Thanks to Facebook, the word ‘like’ has become an ubiquitous part of internet jargon.
Now, one of Facebook’s biggest social rivals has decided to piggyback on the word it made famous.
Yesterday, Twitter announced that it is replacing its ‘favorite’ button with a ‘like’ button. As part of the change, the star icon associated with favorites has been succeeded by a heart icon, just like on Facebook-owned social photo sharing app Instagram.
According to Twitter product manager Akarshan Kumar: “We want to make Twitter easier and more rewarding to use, and we know that at times the star could be confusing, especially to newcomers. You might like a lot of things, but not everything can be your favorite.”
The heart…is a universal symbol that resonates across languages, cultures, and time zones. The heart is more expressive, enabling you to convey a range of emotions and easily connect with people. And in our tests, we found that people loved it.
Will marketers love it though? Here’s what Twitter’s new Like button could mean for them.
Engagement could increase
With a Like button, Twitter is giving users a new way to express themselves. As Twitter’s Kumar allued to, the company’s now-retired Favorite button was very specific in nature, something that probably limited its use.
A Like button is more versatile and Twitter clearly hopes that the new button will encourage users to engage with content more frequently.
— Twitter (@twitter) November 3, 2015
If Twitter is successful in boosting engagement, it would obviously be good news for marketers looking to interact with followers on the social platform.
Likes might rival Retweets
Marketers typically turn to a number of metrics to determine the efficacy of their efforts on Twitter. One of the most popular metrics is Retweets.
It will remain a useful metric but Likes could become even more popular.
After all, convincing users to Retweet a piece of content to all of their followers can be difficult. Convincing users to Like a piece of content, on the other hand, may be easier.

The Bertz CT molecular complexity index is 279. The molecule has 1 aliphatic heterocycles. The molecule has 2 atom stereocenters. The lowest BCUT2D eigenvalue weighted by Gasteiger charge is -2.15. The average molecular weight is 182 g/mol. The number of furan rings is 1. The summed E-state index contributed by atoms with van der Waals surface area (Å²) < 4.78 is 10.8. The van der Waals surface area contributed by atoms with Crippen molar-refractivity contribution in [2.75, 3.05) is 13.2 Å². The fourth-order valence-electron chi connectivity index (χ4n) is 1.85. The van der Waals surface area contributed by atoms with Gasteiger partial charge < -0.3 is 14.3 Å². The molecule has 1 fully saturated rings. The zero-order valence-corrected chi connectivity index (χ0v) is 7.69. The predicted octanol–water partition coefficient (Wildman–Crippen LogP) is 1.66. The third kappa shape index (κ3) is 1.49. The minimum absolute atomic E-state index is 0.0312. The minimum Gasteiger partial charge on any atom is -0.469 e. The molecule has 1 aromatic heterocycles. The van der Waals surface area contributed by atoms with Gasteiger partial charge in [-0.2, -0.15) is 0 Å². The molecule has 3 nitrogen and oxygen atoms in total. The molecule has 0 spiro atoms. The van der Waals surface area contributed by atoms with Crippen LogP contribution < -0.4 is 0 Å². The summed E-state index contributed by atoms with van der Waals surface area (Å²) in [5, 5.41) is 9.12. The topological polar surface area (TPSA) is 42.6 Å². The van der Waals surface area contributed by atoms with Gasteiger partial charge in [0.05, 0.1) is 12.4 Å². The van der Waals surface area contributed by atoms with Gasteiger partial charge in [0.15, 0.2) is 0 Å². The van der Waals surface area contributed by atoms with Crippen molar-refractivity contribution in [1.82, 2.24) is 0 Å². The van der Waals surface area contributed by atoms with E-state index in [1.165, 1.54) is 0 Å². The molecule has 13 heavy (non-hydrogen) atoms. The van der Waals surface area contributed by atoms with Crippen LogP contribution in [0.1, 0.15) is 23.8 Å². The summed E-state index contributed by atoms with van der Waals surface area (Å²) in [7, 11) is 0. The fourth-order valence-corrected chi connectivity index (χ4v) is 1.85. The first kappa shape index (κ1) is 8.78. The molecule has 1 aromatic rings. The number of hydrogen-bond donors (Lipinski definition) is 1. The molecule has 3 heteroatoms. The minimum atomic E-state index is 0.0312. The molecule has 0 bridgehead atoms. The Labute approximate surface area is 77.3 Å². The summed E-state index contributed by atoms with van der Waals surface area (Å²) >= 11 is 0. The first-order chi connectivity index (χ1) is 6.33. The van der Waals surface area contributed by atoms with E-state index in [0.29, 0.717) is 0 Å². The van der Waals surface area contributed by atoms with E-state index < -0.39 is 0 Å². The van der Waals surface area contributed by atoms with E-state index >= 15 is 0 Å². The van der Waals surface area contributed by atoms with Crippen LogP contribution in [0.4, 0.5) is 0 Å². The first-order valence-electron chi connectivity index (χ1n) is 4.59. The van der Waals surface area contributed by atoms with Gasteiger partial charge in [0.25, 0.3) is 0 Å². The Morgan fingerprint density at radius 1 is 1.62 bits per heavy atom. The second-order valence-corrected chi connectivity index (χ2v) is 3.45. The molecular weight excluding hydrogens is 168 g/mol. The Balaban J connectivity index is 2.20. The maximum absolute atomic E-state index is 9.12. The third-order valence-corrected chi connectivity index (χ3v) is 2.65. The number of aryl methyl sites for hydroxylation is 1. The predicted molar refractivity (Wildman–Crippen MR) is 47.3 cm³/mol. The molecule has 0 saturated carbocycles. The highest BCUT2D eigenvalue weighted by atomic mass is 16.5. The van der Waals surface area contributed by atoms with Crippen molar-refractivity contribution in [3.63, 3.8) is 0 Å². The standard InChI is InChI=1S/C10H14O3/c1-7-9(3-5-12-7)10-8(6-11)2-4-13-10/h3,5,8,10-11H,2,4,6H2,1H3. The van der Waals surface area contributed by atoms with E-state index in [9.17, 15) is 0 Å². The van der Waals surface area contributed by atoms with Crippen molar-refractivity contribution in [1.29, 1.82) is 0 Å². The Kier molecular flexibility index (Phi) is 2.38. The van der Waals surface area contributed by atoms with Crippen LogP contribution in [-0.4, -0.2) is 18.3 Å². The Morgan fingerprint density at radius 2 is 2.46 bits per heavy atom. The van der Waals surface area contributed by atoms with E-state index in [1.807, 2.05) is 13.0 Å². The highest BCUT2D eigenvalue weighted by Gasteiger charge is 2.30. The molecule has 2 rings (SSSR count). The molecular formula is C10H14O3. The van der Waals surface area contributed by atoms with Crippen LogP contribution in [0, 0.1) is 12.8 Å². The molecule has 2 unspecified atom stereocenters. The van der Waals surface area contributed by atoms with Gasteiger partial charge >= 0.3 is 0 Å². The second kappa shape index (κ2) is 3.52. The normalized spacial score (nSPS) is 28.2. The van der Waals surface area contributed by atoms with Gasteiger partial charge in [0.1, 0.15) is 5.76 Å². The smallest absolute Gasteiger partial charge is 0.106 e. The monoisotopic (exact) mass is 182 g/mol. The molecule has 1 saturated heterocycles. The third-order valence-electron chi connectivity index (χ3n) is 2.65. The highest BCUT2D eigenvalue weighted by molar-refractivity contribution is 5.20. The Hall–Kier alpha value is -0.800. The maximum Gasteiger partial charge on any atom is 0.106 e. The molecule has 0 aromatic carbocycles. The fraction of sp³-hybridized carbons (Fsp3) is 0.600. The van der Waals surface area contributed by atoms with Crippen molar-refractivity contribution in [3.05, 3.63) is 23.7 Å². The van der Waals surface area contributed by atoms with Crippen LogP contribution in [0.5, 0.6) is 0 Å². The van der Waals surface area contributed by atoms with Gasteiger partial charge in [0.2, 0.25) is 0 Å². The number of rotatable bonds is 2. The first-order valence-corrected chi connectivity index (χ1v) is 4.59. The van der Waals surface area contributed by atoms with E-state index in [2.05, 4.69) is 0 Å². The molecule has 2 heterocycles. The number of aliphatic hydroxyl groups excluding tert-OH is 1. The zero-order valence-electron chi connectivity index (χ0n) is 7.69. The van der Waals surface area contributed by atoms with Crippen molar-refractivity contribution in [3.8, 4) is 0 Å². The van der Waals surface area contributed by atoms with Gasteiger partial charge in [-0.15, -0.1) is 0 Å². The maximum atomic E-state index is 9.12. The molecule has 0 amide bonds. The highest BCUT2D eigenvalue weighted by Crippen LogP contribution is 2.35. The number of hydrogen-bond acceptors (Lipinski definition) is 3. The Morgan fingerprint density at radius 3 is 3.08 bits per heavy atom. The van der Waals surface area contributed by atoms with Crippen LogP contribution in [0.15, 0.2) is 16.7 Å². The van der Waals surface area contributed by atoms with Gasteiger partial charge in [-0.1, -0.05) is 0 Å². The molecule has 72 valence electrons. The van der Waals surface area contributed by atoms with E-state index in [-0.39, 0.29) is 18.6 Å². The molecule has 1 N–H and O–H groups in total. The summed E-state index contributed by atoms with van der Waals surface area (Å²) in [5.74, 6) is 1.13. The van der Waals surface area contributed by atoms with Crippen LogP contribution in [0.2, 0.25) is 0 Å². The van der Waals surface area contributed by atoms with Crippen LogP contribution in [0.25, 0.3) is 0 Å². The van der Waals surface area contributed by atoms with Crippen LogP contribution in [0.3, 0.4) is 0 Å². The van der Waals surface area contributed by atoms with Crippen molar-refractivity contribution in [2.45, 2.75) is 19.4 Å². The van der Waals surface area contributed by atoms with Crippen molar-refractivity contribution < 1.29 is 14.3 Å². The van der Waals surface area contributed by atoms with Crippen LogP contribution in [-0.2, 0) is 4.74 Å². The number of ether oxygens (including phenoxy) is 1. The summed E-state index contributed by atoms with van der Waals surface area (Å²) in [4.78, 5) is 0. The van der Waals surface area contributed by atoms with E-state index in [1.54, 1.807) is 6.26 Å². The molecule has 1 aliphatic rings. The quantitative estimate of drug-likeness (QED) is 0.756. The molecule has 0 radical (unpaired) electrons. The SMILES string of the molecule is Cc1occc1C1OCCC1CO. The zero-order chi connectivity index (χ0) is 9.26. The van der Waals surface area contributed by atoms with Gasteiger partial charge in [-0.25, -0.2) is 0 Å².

As such, marketers may look at Likes to gain a better understanding of how well their content is resonating with their audiences on Twitter.
Twitter is desperately trying to appeal to the mainstream
Twitter recently installed co-founder Jack Dorsey as CEO and Dorsey, who many consider to be a product visionary, has been tasked with addressing Twitter’s many challenges, which include slowing user growth and broad confusion about what Twitter actually is.
Despite the fact that it has opened itself up to copycat criticism, it’s no surprise that the company opted to use a term that billions of people around the world are familiar with thanks to Facebook.
The company’s decision to launch a Like button is as clear an attempt as any to make Twitter more appealing to the mainstream, which many believe is crucial to Twitter’s long-term viability as a marketing platform.
Some users don’t Like it
Not surprisingly, Twitter’s appeal to the mainstream is not going over well with some Twitter users.
Twitter bowing to pressure to appeal to mainstream, not caring how power users use faves for bookmarking.
— Mahendra Palsule (@ScepticGeek) November 3, 2015
By eliminating the Favorite button, Twitter has, at least temporarily, left users without a homegrown way to support bookmarking of content.
This creates some risk for Twitter. If users who favored the Favorite button find it more difficult to engage with Twitter and the Like button doesn’t increase engagement as much as Twitter hopes, the move could be a net loss for the social platform.
Twitter opened an emotional Pandora’s Box
The Like button is arguably one of Facebook’s biggest product successes, but it isn’t without challenges. One of them: some content is just awkward to Like.
.@twitter can journalists get a “save” button then? Looks bad if I’m “hearting” a fatal fire tweet from another reporter.
— Nate Benson (@natebenson) November 3, 2015
The world’s largest social network is experimenting with ways to address this, and Twitter may at some point decide that it needs to as well, particularly since so much of the content distributed by users is news-related and news isn’t always positive.